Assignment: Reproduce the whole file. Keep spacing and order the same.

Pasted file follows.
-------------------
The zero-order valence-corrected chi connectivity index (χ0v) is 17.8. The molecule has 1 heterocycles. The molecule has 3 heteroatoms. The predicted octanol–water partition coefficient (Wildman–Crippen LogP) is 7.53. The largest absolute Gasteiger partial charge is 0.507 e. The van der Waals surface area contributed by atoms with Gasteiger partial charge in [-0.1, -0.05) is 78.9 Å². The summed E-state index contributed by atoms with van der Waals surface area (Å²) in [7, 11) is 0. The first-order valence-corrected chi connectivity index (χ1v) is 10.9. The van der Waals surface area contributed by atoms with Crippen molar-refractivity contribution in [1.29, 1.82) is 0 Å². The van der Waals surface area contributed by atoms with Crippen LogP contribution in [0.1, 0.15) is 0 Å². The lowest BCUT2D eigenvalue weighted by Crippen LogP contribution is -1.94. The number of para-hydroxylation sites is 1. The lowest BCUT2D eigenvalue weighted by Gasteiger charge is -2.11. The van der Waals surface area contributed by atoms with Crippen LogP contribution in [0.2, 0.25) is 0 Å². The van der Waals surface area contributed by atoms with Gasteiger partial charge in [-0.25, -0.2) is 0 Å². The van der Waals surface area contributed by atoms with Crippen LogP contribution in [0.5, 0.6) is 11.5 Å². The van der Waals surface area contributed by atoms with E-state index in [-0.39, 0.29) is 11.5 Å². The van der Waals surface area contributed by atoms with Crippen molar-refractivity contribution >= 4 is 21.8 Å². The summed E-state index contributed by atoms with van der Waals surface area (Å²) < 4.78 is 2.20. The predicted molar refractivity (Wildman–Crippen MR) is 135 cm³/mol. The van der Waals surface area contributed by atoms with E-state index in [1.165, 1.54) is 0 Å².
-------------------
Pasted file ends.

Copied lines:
The zero-order valence-corrected chi connectivity index (χ0v) is 17.8. The molecule has 1 heterocycles. The molecule has 3 heteroatoms. The predicted octanol–water partition coefficient (Wildman–Crippen LogP) is 7.53. The largest absolute Gasteiger partial charge is 0.507 e. The van der Waals surface area contributed by atoms with Gasteiger partial charge in [-0.1, -0.05) is 78.9 Å². The summed E-state index contributed by atoms with van der Waals surface area (Å²) in [7, 11) is 0. The first-order valence-corrected chi connectivity index (χ1v) is 10.9. The van der Waals surface area contributed by atoms with Crippen molar-refractivity contribution in [1.29, 1.82) is 0 Å². The van der Waals surface area contributed by atoms with Crippen LogP contribution in [0.1, 0.15) is 0 Å². The lowest BCUT2D eigenvalue weighted by Crippen LogP contribution is -1.94. The number of para-hydroxylation sites is 1. The lowest BCUT2D eigenvalue weighted by Gasteiger charge is -2.11. The van der Waals surface area contributed by atoms with Crippen LogP contribution in [0.2, 0.25) is 0 Å². The van der Waals surface area contributed by atoms with Gasteiger partial charge in [-0.25, -0.2) is 0 Å². The van der Waals surface area contributed by atoms with Crippen LogP contribution in [0.5, 0.6) is 11.5 Å². The van der Waals surface area contributed by atoms with E-state index in [-0.39, 0.29) is 11.5 Å². The van der Waals surface area contributed by atoms with Crippen molar-refractivity contribution >= 4 is 21.8 Å². The summed E-state index contributed by atoms with van der Waals surface area (Å²) < 4.78 is 2.20. The predicted molar refractivity (Wildman–Crippen MR) is 135 cm³/mol. The van der Waals surface area contributed by atoms with E-state index in [1.165, 1.54) is 0 Å².